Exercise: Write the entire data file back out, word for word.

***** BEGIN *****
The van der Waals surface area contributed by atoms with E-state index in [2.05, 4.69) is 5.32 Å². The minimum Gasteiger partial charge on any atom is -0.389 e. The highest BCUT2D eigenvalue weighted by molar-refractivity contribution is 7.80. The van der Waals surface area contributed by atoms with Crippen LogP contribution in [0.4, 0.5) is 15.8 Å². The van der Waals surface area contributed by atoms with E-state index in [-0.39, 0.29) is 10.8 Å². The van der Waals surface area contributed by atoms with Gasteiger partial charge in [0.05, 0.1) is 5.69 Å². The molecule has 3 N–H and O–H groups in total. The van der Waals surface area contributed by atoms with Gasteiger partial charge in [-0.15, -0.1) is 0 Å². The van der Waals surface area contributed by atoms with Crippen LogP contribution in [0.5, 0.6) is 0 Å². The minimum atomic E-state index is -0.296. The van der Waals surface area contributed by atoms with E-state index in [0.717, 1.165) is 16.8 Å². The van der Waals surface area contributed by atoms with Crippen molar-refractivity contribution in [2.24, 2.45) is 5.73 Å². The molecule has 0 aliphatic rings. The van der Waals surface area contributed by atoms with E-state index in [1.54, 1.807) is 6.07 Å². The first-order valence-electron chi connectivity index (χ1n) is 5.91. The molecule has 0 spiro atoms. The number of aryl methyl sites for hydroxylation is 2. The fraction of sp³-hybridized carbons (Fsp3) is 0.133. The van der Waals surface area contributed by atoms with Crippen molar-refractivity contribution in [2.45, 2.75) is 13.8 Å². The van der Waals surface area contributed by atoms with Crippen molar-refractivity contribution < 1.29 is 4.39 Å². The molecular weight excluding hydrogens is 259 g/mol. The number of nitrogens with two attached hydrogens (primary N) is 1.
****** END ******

The van der Waals surface area contributed by atoms with E-state index in [2.05, 4.69) is 5.32 Å². The minimum Gasteiger partial charge on any atom is -0.389 e. The highest BCUT2D eigenvalue weighted by molar-refractivity contribution is 7.80. The van der Waals surface area contributed by atoms with Crippen LogP contribution in [0.4, 0.5) is 15.8 Å². The van der Waals surface area contributed by atoms with E-state index in [-0.39, 0.29) is 10.8 Å². The van der Waals surface area contributed by atoms with Gasteiger partial charge in [0.05, 0.1) is 5.69 Å². The molecule has 3 N–H and O–H groups in total. The van der Waals surface area contributed by atoms with Gasteiger partial charge in [-0.15, -0.1) is 0 Å². The van der Waals surface area contributed by atoms with Crippen LogP contribution in [0.5, 0.6) is 0 Å². The minimum atomic E-state index is -0.296. The van der Waals surface area contributed by atoms with E-state index in [0.717, 1.165) is 16.8 Å². The van der Waals surface area contributed by atoms with Crippen molar-refractivity contribution in [2.24, 2.45) is 5.73 Å². The molecule has 0 aliphatic rings. The van der Waals surface area contributed by atoms with E-state index in [1.54, 1.807) is 6.07 Å². The first-order valence-electron chi connectivity index (χ1n) is 5.91. The molecule has 0 spiro atoms. The number of aryl methyl sites for hydroxylation is 2. The fraction of sp³-hybridized carbons (Fsp3) is 0.133. The van der Waals surface area contributed by atoms with Crippen molar-refractivity contribution in [2.45, 2.75) is 13.8 Å². The van der Waals surface area contributed by atoms with Crippen molar-refractivity contribution < 1.29 is 4.39 Å². The molecular weight excluding hydrogens is 259 g/mol. The number of nitrogens with two attached hydrogens (primary N) is 1.